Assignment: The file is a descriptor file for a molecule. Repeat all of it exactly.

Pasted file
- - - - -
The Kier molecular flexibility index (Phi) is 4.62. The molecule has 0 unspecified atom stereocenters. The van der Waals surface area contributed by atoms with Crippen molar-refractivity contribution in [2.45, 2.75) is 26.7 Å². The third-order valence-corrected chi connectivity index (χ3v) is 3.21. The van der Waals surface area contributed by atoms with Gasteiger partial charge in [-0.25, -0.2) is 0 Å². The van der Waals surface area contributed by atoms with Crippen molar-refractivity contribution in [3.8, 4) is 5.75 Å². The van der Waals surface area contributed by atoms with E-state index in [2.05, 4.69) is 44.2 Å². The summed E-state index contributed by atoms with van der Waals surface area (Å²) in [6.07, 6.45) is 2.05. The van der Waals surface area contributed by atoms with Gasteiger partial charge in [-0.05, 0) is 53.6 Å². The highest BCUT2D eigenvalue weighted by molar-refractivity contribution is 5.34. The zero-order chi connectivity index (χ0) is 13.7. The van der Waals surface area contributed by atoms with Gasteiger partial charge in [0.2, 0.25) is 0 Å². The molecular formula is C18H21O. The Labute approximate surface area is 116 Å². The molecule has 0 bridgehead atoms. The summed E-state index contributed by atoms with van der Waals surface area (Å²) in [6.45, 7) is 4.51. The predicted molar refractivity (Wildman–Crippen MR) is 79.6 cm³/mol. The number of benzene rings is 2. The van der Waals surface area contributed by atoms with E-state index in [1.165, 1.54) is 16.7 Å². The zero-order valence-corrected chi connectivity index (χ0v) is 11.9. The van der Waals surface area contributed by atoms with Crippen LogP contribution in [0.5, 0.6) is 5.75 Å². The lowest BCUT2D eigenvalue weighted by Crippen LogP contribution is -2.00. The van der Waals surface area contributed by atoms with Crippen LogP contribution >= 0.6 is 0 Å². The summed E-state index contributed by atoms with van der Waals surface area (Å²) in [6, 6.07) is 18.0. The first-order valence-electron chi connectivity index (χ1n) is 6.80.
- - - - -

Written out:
The Kier molecular flexibility index (Phi) is 4.62. The molecule has 0 unspecified atom stereocenters. The van der Waals surface area contributed by atoms with Crippen molar-refractivity contribution in [2.45, 2.75) is 26.7 Å². The third-order valence-corrected chi connectivity index (χ3v) is 3.21. The van der Waals surface area contributed by atoms with Gasteiger partial charge in [-0.25, -0.2) is 0 Å². The van der Waals surface area contributed by atoms with Crippen molar-refractivity contribution in [3.8, 4) is 5.75 Å². The van der Waals surface area contributed by atoms with E-state index in [2.05, 4.69) is 44.2 Å². The summed E-state index contributed by atoms with van der Waals surface area (Å²) in [6.07, 6.45) is 2.05. The van der Waals surface area contributed by atoms with Gasteiger partial charge in [-0.05, 0) is 53.6 Å². The highest BCUT2D eigenvalue weighted by molar-refractivity contribution is 5.34. The zero-order chi connectivity index (χ0) is 13.7. The van der Waals surface area contributed by atoms with Gasteiger partial charge in [0.2, 0.25) is 0 Å². The molecular formula is C18H21O. The Labute approximate surface area is 116 Å². The molecule has 0 bridgehead atoms. The summed E-state index contributed by atoms with van der Waals surface area (Å²) in [6.45, 7) is 4.51. The predicted molar refractivity (Wildman–Crippen MR) is 79.6 cm³/mol. The number of benzene rings is 2. The van der Waals surface area contributed by atoms with E-state index in [1.165, 1.54) is 16.7 Å². The zero-order valence-corrected chi connectivity index (χ0v) is 11.9. The van der Waals surface area contributed by atoms with Crippen LogP contribution in [0.5, 0.6) is 5.75 Å². The lowest BCUT2D eigenvalue weighted by Crippen LogP contribution is -2.00. The van der Waals surface area contributed by atoms with Crippen LogP contribution >= 0.6 is 0 Å². The summed E-state index contributed by atoms with van der Waals surface area (Å²) in [6, 6.07) is 18.0. The first-order valence-electron chi connectivity index (χ1n) is 6.80.